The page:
Bill’s older brother called to wish him greetings this morning.  They laughed and told jokes to each other.

The one and only son from too-far-away called in the afternoon, and I could hear the talking and the listening from the other room.  Father speaking to son with words familiar and tender.

Family is so important, whether we are young or old, near or far.

We ate a simple breakfast of sausage and pancakes, his special request.  The CD was playing “Grandpa, tell me ’bout the good old days,” and I could barely eat for the lump in my throat as I thought of the goodness of God in our “good old days” and the present where we now are.  That we are even sitting here together is no small miracle.  He and I have sailed rough waters in our years together.  God has been faithful.

I remember fondly the many birthday celebrations around our big table.  Favorite desserts for the celebrant were made with love, and there were stories and laughter and love in the atmosphere.  There was one year when each of us wore the birthday hat that started on my special day.  It was really a cardboard birthday cake handmade by the grandchildren but fit perfectly on my head.  It was our joke of the year.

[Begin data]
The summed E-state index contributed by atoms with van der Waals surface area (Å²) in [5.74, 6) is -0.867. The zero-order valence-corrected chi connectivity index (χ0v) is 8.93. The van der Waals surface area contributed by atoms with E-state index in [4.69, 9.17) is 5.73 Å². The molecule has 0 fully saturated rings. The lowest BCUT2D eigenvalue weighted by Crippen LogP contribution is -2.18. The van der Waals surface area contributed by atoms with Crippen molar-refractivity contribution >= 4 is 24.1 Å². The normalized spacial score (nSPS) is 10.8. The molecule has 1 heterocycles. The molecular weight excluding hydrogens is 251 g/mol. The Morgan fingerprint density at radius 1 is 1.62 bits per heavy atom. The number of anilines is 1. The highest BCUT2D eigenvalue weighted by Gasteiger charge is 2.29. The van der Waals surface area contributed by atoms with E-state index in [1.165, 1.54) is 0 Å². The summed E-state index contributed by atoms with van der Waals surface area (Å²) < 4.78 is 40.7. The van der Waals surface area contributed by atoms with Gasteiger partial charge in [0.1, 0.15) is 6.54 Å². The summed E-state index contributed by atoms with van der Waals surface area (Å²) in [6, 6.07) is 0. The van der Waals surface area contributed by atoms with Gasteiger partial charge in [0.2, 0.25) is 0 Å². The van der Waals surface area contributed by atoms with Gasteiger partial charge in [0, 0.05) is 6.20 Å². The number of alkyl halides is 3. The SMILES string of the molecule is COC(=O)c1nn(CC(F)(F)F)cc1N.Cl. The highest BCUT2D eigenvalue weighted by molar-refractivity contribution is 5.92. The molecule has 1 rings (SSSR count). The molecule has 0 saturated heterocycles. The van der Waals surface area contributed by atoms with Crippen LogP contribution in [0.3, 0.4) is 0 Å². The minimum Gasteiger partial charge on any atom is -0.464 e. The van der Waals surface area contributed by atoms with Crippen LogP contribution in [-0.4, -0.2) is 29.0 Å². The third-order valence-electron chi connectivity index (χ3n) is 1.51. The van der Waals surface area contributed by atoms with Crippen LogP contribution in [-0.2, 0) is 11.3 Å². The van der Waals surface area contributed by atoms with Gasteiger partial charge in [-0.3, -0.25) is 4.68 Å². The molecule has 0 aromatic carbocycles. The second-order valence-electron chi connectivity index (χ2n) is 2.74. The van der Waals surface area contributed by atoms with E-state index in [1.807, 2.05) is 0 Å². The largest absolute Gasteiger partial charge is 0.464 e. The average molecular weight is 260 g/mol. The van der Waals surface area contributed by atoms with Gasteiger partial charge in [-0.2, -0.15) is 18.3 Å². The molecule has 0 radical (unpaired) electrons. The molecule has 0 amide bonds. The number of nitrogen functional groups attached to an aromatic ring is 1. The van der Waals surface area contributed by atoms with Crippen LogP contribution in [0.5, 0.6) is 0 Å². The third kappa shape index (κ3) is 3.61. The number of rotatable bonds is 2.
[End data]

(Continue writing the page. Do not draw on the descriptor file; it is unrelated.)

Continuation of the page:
013104 227 228

In the next couple of days Sweet William and I will gather with friends, family.  We will enjoy their company and eat good food.  I will bake his favorite pecan pie.

It’s the simple pleasures I treasure most.  Memories.  Communion around the table.  The smiles and laughter.  Friendships bonded.  Music in the air.  A kiss and a tear.

Birthdays are to be celebrated.  This year we celebrate simply.